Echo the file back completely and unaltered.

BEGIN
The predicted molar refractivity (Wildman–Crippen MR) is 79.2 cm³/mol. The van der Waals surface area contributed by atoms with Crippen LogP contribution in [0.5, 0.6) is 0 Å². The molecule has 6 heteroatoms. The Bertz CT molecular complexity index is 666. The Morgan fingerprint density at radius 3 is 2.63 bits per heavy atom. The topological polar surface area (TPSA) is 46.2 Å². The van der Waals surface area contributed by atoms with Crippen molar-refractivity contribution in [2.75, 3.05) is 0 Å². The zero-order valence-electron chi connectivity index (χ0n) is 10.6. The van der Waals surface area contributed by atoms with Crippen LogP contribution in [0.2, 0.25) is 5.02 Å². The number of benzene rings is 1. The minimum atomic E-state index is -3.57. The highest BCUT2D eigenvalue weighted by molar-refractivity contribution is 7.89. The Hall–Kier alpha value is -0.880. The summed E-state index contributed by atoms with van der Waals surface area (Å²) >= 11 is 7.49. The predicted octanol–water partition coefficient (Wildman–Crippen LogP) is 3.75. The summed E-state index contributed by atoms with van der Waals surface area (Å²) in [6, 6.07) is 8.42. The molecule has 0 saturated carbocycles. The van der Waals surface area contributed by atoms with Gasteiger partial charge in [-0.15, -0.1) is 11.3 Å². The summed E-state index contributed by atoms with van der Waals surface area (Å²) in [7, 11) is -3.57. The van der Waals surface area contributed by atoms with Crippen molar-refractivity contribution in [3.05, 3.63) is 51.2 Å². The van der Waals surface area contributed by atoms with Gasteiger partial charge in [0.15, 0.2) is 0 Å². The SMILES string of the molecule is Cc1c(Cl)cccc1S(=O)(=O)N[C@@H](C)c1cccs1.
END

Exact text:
The predicted molar refractivity (Wildman–Crippen MR) is 79.2 cm³/mol. The van der Waals surface area contributed by atoms with Crippen LogP contribution in [0.5, 0.6) is 0 Å². The molecule has 6 heteroatoms. The Bertz CT molecular complexity index is 666. The Morgan fingerprint density at radius 3 is 2.63 bits per heavy atom. The topological polar surface area (TPSA) is 46.2 Å². The van der Waals surface area contributed by atoms with Crippen molar-refractivity contribution in [2.75, 3.05) is 0 Å². The zero-order valence-electron chi connectivity index (χ0n) is 10.6. The van der Waals surface area contributed by atoms with Crippen LogP contribution in [0.2, 0.25) is 5.02 Å². The number of benzene rings is 1. The minimum atomic E-state index is -3.57. The highest BCUT2D eigenvalue weighted by molar-refractivity contribution is 7.89. The Hall–Kier alpha value is -0.880. The summed E-state index contributed by atoms with van der Waals surface area (Å²) >= 11 is 7.49. The predicted octanol–water partition coefficient (Wildman–Crippen LogP) is 3.75. The summed E-state index contributed by atoms with van der Waals surface area (Å²) in [6, 6.07) is 8.42. The molecule has 0 saturated carbocycles. The van der Waals surface area contributed by atoms with Gasteiger partial charge in [-0.15, -0.1) is 11.3 Å². The summed E-state index contributed by atoms with van der Waals surface area (Å²) in [7, 11) is -3.57. The van der Waals surface area contributed by atoms with Crippen molar-refractivity contribution in [3.05, 3.63) is 51.2 Å². The van der Waals surface area contributed by atoms with Gasteiger partial charge in [0.15, 0.2) is 0 Å². The SMILES string of the molecule is Cc1c(Cl)cccc1S(=O)(=O)N[C@@H](C)c1cccs1.